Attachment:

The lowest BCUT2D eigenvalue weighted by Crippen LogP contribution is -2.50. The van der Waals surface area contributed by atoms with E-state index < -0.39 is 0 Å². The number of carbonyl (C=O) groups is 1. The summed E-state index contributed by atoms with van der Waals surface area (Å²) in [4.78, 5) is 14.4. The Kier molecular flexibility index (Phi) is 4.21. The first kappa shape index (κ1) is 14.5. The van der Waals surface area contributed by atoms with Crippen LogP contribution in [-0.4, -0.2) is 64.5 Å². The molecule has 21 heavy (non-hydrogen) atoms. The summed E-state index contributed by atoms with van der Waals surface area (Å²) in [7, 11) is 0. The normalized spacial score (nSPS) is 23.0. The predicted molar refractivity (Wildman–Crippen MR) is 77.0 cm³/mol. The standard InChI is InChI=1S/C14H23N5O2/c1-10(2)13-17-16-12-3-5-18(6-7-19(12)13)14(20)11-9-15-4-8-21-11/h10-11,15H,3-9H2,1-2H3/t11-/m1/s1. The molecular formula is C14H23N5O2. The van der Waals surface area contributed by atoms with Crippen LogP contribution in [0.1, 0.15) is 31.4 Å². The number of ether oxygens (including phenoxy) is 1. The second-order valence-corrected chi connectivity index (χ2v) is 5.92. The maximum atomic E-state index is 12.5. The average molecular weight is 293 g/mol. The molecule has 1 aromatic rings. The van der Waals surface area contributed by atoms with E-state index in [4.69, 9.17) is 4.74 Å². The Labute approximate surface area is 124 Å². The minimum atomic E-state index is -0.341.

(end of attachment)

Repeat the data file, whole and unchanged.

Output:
The lowest BCUT2D eigenvalue weighted by Crippen LogP contribution is -2.50. The van der Waals surface area contributed by atoms with E-state index < -0.39 is 0 Å². The number of carbonyl (C=O) groups is 1. The summed E-state index contributed by atoms with van der Waals surface area (Å²) in [4.78, 5) is 14.4. The Kier molecular flexibility index (Phi) is 4.21. The first kappa shape index (κ1) is 14.5. The van der Waals surface area contributed by atoms with Crippen LogP contribution in [-0.4, -0.2) is 64.5 Å². The molecule has 21 heavy (non-hydrogen) atoms. The summed E-state index contributed by atoms with van der Waals surface area (Å²) in [7, 11) is 0. The normalized spacial score (nSPS) is 23.0. The predicted molar refractivity (Wildman–Crippen MR) is 77.0 cm³/mol. The standard InChI is InChI=1S/C14H23N5O2/c1-10(2)13-17-16-12-3-5-18(6-7-19(12)13)14(20)11-9-15-4-8-21-11/h10-11,15H,3-9H2,1-2H3/t11-/m1/s1. The molecular formula is C14H23N5O2. The van der Waals surface area contributed by atoms with Crippen LogP contribution in [0.1, 0.15) is 31.4 Å². The number of ether oxygens (including phenoxy) is 1. The second-order valence-corrected chi connectivity index (χ2v) is 5.92. The maximum atomic E-state index is 12.5. The average molecular weight is 293 g/mol. The molecule has 1 aromatic rings. The van der Waals surface area contributed by atoms with E-state index in [4.69, 9.17) is 4.74 Å². The Labute approximate surface area is 124 Å². The minimum atomic E-state index is -0.341.